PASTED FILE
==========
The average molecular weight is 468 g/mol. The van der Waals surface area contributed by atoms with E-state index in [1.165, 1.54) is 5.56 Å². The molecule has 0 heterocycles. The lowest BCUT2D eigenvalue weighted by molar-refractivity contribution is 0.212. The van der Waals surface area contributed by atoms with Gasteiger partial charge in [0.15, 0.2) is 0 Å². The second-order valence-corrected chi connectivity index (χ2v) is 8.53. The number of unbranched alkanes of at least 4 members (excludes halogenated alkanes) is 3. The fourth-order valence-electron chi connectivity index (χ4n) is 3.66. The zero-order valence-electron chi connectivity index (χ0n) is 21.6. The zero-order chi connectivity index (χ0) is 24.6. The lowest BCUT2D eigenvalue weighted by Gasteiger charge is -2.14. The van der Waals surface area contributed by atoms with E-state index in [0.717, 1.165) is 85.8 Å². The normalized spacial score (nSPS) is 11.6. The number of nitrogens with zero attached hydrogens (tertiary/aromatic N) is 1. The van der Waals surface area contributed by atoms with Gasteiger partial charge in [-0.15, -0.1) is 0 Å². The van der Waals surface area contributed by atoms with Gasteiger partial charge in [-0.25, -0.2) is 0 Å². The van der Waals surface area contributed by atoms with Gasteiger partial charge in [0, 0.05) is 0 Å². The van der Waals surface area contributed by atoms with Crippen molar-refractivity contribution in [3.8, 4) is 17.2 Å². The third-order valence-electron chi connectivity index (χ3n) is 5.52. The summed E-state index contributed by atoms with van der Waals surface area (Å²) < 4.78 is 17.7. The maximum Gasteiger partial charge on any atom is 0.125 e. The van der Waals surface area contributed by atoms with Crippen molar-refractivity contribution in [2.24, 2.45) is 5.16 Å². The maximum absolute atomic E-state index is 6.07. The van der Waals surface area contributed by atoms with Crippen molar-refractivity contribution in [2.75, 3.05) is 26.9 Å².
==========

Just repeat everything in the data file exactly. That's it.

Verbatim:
The average molecular weight is 468 g/mol. The van der Waals surface area contributed by atoms with E-state index in [1.165, 1.54) is 5.56 Å². The molecule has 0 heterocycles. The lowest BCUT2D eigenvalue weighted by molar-refractivity contribution is 0.212. The van der Waals surface area contributed by atoms with Gasteiger partial charge in [0.15, 0.2) is 0 Å². The second-order valence-corrected chi connectivity index (χ2v) is 8.53. The number of unbranched alkanes of at least 4 members (excludes halogenated alkanes) is 3. The fourth-order valence-electron chi connectivity index (χ4n) is 3.66. The zero-order valence-electron chi connectivity index (χ0n) is 21.6. The zero-order chi connectivity index (χ0) is 24.6. The lowest BCUT2D eigenvalue weighted by Gasteiger charge is -2.14. The van der Waals surface area contributed by atoms with E-state index in [0.717, 1.165) is 85.8 Å². The normalized spacial score (nSPS) is 11.6. The number of nitrogens with zero attached hydrogens (tertiary/aromatic N) is 1. The van der Waals surface area contributed by atoms with Gasteiger partial charge in [-0.15, -0.1) is 0 Å². The van der Waals surface area contributed by atoms with Gasteiger partial charge in [-0.25, -0.2) is 0 Å². The van der Waals surface area contributed by atoms with Gasteiger partial charge in [0, 0.05) is 0 Å². The van der Waals surface area contributed by atoms with Crippen molar-refractivity contribution in [3.8, 4) is 17.2 Å². The third-order valence-electron chi connectivity index (χ3n) is 5.52. The summed E-state index contributed by atoms with van der Waals surface area (Å²) < 4.78 is 17.7. The maximum Gasteiger partial charge on any atom is 0.125 e. The van der Waals surface area contributed by atoms with Crippen molar-refractivity contribution in [2.24, 2.45) is 5.16 Å². The maximum absolute atomic E-state index is 6.07. The van der Waals surface area contributed by atoms with Crippen molar-refractivity contribution in [2.75, 3.05) is 26.9 Å².